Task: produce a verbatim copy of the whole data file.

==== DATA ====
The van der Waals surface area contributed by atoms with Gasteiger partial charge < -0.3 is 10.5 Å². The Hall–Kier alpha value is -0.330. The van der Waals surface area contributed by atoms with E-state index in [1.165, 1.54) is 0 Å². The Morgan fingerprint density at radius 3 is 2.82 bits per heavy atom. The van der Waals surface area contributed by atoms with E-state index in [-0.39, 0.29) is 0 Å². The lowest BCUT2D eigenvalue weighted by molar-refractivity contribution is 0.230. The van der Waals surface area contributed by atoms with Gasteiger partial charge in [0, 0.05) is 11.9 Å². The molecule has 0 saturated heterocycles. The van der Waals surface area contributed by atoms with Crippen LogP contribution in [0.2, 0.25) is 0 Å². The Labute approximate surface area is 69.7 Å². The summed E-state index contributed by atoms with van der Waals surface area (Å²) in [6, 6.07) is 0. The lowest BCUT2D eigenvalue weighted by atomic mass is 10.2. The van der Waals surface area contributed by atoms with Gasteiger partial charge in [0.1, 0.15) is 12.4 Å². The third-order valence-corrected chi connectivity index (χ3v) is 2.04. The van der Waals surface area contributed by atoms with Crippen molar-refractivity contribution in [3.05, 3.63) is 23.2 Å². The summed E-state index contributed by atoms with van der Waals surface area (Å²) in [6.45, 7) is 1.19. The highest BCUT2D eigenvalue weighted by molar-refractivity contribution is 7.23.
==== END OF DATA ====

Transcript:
The van der Waals surface area contributed by atoms with Gasteiger partial charge < -0.3 is 10.5 Å². The Hall–Kier alpha value is -0.330. The van der Waals surface area contributed by atoms with E-state index in [1.165, 1.54) is 0 Å². The Morgan fingerprint density at radius 3 is 2.82 bits per heavy atom. The van der Waals surface area contributed by atoms with E-state index in [-0.39, 0.29) is 0 Å². The lowest BCUT2D eigenvalue weighted by molar-refractivity contribution is 0.230. The van der Waals surface area contributed by atoms with Gasteiger partial charge in [0, 0.05) is 11.9 Å². The molecule has 0 saturated heterocycles. The van der Waals surface area contributed by atoms with Crippen LogP contribution in [0.2, 0.25) is 0 Å². The Labute approximate surface area is 69.7 Å². The summed E-state index contributed by atoms with van der Waals surface area (Å²) in [6, 6.07) is 0. The lowest BCUT2D eigenvalue weighted by atomic mass is 10.2. The van der Waals surface area contributed by atoms with Gasteiger partial charge in [0.1, 0.15) is 12.4 Å². The third-order valence-corrected chi connectivity index (χ3v) is 2.04. The van der Waals surface area contributed by atoms with Crippen molar-refractivity contribution in [3.05, 3.63) is 23.2 Å². The summed E-state index contributed by atoms with van der Waals surface area (Å²) in [6.45, 7) is 1.19. The highest BCUT2D eigenvalue weighted by molar-refractivity contribution is 7.23.